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Posted: Nov 23, 2016
How to see living machines
(Nanowerk News) It sounds like something out of the Borg in Star Trek. Nano-sized robots self-assemble to form biological machines that do the work that keeps one alive. And yet something like this really does go on.
Every cell in our body - be they flesh and blood, brain and everything in between - has identical DNA, the twisted staircase of nucleic acids uniquely coded to each organism. Complex assemblages that resemble molecular machines take pieces of DNA called genes and make a brain cell when needed, instead of, say, a bone cell. These molecular machines are so complex, yet so tiny, that scientists today are just starting to understand their structure and function using the latest microscopes and supercomputers. Biological molecular machines could lay the foundation for developing cures to diseases like cancer. How small can one see, and what will one find?
Cryo-electron microscopy combined with supercomputer simulations have created the best model yet, with near atomic-level detail, of a vital molecular machine, the human pre-initiation complex (PIC). A science team from Northwestern University, Berkeley National Laboratory, Georgia State University, and UC Berkeley published their results in the journal Nature ("Near-atomic resolution visualization of human transcription promoter opening").
"For the first time, structures have been detailed of the complex groups of molecules that open up human DNA," said study co-author Ivaylo Ivanov, associate professor of chemistry at Georgia State University. Ivanov led the computational work that modeled the atoms of the different proteins that act like cogs of the PIC molecular machine.
The PIC finds genes associated with making a specific protein, such as an antibody or an enzyme. There the PIC pulls apart the two strands of DNA and feeds the coding strand to the workhorse enzyme RNA polymerase II. This starts transcription, where DNA bits are copied by RNA polymerase II into a single strand of messenger RNA. The RNA makes its way to 'protein factories' in the cell called ribosomes that take them as orders for which protein to make. If DNA is like the blueprint of a new house, RNAs are instructions to the 'contractors' at the ribosome work station. The manufactured proteins are like the nails, wood, plaster, and just about everything else in the house.
The experiment began with images painstakingly taken of PIC. They were made by a group led by study co-author Eva Nogales, a professor in the Department of Molecular and Cellular Biology at UC Berkeley and also Senior Faculty Scientist at the Lawrence Berkeley National Laboratory and Howard Hughes Medical Investigator.
Nogales' group used cryo-electron microscopy (cryo-EM), a rising star in lab techniques. They cryogenically froze human PIC bound to DNA. The freezing kept it in a chemically-active, near-natural environment. Next they zapped it with electron beams. Thanks to recent advances in direct electron detector technology, cryo-EM can now image at near atomic resolution large and complicated biological structures that have proven too difficult to crystalize. The go-to technique, X-ray crystallography, requires crystallized specimens, and cryo-EM avoids this hard step.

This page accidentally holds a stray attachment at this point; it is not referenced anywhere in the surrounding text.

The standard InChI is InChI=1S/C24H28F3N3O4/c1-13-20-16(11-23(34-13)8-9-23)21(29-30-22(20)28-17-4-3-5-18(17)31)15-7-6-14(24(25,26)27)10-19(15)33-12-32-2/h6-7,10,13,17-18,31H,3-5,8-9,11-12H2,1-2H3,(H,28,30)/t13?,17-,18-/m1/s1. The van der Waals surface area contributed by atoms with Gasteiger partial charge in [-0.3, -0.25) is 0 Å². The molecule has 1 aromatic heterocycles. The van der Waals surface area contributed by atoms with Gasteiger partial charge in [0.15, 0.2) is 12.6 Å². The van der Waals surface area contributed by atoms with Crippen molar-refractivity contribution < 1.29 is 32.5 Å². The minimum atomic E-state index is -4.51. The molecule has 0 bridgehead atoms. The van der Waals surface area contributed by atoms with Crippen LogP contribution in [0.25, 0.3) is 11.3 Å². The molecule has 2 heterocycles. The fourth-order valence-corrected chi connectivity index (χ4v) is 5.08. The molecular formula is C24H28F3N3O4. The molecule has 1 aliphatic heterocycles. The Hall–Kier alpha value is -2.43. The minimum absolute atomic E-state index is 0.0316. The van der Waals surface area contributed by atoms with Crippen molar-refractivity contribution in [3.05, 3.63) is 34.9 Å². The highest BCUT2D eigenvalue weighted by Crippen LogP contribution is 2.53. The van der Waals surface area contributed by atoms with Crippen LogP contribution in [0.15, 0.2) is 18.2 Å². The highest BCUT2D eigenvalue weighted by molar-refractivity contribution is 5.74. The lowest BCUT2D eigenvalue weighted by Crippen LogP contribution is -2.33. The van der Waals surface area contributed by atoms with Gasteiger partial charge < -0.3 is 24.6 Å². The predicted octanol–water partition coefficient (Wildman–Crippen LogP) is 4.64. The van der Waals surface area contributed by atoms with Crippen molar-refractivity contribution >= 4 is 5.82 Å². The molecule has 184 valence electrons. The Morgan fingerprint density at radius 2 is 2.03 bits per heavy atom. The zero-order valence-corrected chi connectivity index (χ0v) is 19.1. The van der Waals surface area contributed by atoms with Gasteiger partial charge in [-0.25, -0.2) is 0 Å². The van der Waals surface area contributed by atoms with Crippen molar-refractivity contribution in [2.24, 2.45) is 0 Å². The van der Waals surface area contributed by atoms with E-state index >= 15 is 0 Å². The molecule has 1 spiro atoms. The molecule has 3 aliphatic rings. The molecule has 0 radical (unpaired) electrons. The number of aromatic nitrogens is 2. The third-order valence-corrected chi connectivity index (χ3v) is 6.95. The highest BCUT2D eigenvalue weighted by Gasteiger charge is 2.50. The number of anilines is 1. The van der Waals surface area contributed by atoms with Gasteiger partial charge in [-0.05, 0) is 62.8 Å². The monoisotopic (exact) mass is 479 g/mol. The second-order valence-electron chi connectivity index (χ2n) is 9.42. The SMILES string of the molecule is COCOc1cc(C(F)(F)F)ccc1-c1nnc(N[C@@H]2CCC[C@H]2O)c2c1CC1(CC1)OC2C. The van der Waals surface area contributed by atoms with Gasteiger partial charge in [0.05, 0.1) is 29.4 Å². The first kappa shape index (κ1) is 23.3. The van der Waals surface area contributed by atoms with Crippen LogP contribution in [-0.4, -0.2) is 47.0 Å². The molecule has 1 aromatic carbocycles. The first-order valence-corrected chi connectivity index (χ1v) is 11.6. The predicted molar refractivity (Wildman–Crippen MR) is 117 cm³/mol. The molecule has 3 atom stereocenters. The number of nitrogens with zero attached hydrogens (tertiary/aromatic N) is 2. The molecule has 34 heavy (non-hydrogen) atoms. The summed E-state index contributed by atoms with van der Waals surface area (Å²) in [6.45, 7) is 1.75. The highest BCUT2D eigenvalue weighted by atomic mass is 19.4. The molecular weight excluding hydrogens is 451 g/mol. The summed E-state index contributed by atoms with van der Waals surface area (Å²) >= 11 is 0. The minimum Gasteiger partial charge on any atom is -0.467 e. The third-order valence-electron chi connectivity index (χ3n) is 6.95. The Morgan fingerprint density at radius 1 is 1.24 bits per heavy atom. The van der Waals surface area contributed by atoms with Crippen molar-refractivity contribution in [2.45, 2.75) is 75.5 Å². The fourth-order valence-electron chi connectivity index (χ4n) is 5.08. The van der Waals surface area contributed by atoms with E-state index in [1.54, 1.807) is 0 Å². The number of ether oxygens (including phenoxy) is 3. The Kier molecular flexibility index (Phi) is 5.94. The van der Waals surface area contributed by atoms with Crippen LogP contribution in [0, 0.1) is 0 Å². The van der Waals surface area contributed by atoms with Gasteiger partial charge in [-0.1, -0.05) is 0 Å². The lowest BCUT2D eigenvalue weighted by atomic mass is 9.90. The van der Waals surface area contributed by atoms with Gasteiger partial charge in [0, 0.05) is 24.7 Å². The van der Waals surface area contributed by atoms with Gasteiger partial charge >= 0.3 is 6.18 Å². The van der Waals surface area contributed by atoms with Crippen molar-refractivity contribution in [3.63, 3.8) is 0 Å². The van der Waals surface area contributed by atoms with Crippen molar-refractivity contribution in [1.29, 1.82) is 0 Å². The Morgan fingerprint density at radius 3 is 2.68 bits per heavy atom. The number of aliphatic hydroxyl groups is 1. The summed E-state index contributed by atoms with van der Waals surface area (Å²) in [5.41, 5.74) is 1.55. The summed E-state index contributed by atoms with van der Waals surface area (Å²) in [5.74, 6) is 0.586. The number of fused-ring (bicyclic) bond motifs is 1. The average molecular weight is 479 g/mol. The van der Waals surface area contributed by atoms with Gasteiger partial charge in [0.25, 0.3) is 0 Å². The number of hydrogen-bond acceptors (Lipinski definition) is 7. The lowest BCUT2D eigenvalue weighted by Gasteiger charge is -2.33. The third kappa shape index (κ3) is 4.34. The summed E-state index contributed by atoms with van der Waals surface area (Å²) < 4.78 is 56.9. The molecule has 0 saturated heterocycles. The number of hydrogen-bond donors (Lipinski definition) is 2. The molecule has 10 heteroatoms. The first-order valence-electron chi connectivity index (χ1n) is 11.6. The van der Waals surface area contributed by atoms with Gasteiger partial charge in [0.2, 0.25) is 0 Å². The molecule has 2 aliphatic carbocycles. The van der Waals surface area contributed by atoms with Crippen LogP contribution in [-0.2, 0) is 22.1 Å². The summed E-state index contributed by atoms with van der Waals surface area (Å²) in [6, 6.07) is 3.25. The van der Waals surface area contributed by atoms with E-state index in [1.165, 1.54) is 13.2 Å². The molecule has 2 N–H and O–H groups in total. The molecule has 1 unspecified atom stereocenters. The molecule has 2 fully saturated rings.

Over 1.4 million cryo-EM 'freeze frames' of PIC were processed using supercomputers at the National Energy Research for Scientific Computing Center to sift out background noise and reconstructed three-dimensional density maps that show details in the shape of the molecule that had never been seen before.
"Cryo-EM is going through a great expansion as are all the computer software used to generate both the density maps and also to interpret them like we've done in this study," Nogales said. "It is allowing us to get higher resolution of more structures in different states so that we can describe not just one picture of how they look, but several pictures showing how they are moving. We don't see a continuum, but we see snapshots through the process of action."
Study scientists next built an accurate model that made physical sense of the density maps of PIC using XSEDE, the eXtream Science and Engineering Discovery Environment, funded by the National Science Foundation. XSEDE allows scientists to interactively share computing resources, data and expertise via a single virtual system. Ivaylo Ivanov's team has run over four million core hours of simulations on the Stampede supercomputer at the Texas Advanced Computing Center to model complex molecular machines, including those for this study. Ivanov's broader molecular machine work also includes an XSEDE allocation of 1.7 million core hours on the Comet supercomputer at the San Diego Supercomputing Center.
Cryo-electron microscope took over 1.4 million snapshots of of human PIC for this study. FEI Titan 80–300 Schottky type field emission gun capable of sub-angstrom imaging equipped with 2K FEI Eagle. (Image: The Eva Nogales Lab, HHMI/University of California at Berkeley)